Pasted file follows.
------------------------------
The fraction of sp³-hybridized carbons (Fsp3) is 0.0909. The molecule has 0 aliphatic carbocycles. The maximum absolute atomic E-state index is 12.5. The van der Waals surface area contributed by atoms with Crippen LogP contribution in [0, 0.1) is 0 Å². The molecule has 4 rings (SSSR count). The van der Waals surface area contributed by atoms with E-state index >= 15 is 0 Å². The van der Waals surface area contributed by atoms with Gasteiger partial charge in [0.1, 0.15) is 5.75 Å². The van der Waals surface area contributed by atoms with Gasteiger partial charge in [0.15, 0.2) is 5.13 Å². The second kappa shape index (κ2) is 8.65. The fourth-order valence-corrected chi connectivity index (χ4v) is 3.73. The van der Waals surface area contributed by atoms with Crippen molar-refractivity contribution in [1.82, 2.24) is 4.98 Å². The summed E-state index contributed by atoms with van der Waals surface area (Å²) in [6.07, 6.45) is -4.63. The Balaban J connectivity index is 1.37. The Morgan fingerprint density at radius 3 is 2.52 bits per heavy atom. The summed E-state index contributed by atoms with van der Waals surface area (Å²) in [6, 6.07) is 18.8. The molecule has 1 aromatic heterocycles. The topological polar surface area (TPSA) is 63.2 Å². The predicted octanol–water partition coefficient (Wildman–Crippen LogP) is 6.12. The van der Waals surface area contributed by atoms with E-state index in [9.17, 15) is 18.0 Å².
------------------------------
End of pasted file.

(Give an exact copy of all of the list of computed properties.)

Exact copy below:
The fraction of sp³-hybridized carbons (Fsp3) is 0.0909. The molecule has 0 aliphatic carbocycles. The maximum absolute atomic E-state index is 12.5. The van der Waals surface area contributed by atoms with Crippen LogP contribution in [0, 0.1) is 0 Å². The molecule has 4 rings (SSSR count). The van der Waals surface area contributed by atoms with E-state index >= 15 is 0 Å². The van der Waals surface area contributed by atoms with Gasteiger partial charge in [0.1, 0.15) is 5.75 Å². The van der Waals surface area contributed by atoms with Gasteiger partial charge in [0.15, 0.2) is 5.13 Å². The second kappa shape index (κ2) is 8.65. The fourth-order valence-corrected chi connectivity index (χ4v) is 3.73. The van der Waals surface area contributed by atoms with Crippen molar-refractivity contribution in [1.82, 2.24) is 4.98 Å². The summed E-state index contributed by atoms with van der Waals surface area (Å²) in [6.07, 6.45) is -4.63. The Balaban J connectivity index is 1.37. The Morgan fingerprint density at radius 3 is 2.52 bits per heavy atom. The summed E-state index contributed by atoms with van der Waals surface area (Å²) in [6, 6.07) is 18.8. The molecule has 1 aromatic heterocycles. The topological polar surface area (TPSA) is 63.2 Å². The predicted octanol–water partition coefficient (Wildman–Crippen LogP) is 6.12. The van der Waals surface area contributed by atoms with E-state index in [9.17, 15) is 18.0 Å².